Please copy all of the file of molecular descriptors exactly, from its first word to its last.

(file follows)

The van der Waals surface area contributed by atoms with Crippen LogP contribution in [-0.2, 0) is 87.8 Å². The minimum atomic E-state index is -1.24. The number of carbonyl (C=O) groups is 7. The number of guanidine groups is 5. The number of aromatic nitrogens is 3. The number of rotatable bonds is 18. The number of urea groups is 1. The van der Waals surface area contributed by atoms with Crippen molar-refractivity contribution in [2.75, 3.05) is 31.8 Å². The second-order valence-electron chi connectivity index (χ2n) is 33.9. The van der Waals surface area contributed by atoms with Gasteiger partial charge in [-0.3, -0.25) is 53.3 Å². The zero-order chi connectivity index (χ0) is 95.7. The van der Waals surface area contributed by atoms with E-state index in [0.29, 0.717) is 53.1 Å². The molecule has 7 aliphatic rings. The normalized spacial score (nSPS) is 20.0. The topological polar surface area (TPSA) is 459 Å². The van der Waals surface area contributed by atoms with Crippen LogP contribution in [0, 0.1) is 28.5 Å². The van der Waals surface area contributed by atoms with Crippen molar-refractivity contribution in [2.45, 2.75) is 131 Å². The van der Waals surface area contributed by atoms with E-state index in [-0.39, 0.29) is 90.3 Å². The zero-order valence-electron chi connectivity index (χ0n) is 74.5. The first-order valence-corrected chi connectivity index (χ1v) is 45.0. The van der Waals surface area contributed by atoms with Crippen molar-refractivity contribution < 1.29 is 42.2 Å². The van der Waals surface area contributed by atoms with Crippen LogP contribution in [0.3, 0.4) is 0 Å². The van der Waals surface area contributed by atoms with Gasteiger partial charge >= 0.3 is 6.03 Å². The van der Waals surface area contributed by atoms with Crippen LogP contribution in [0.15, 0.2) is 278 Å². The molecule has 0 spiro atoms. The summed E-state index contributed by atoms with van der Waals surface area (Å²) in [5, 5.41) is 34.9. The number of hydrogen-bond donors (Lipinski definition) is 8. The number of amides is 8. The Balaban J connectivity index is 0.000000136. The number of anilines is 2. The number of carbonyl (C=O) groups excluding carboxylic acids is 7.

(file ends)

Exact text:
The van der Waals surface area contributed by atoms with Crippen LogP contribution in [-0.2, 0) is 87.8 Å². The minimum atomic E-state index is -1.24. The number of carbonyl (C=O) groups is 7. The number of guanidine groups is 5. The number of aromatic nitrogens is 3. The number of rotatable bonds is 18. The number of urea groups is 1. The van der Waals surface area contributed by atoms with Crippen molar-refractivity contribution in [2.75, 3.05) is 31.8 Å². The second-order valence-electron chi connectivity index (χ2n) is 33.9. The van der Waals surface area contributed by atoms with Gasteiger partial charge in [-0.3, -0.25) is 53.3 Å². The zero-order chi connectivity index (χ0) is 95.7. The van der Waals surface area contributed by atoms with E-state index in [0.29, 0.717) is 53.1 Å². The molecule has 7 aliphatic rings. The normalized spacial score (nSPS) is 20.0. The topological polar surface area (TPSA) is 459 Å². The van der Waals surface area contributed by atoms with Crippen LogP contribution in [0, 0.1) is 28.5 Å². The van der Waals surface area contributed by atoms with Crippen molar-refractivity contribution in [2.45, 2.75) is 131 Å². The van der Waals surface area contributed by atoms with E-state index in [-0.39, 0.29) is 90.3 Å². The zero-order valence-electron chi connectivity index (χ0n) is 74.5. The first-order valence-corrected chi connectivity index (χ1v) is 45.0. The van der Waals surface area contributed by atoms with Crippen molar-refractivity contribution < 1.29 is 42.2 Å². The van der Waals surface area contributed by atoms with Crippen LogP contribution in [0.3, 0.4) is 0 Å². The van der Waals surface area contributed by atoms with Gasteiger partial charge >= 0.3 is 6.03 Å². The van der Waals surface area contributed by atoms with Crippen LogP contribution in [0.15, 0.2) is 278 Å². The molecule has 0 spiro atoms. The summed E-state index contributed by atoms with van der Waals surface area (Å²) in [5, 5.41) is 34.9. The number of hydrogen-bond donors (Lipinski definition) is 8. The number of amides is 8. The Balaban J connectivity index is 0.000000136. The number of anilines is 2. The number of carbonyl (C=O) groups excluding carboxylic acids is 7.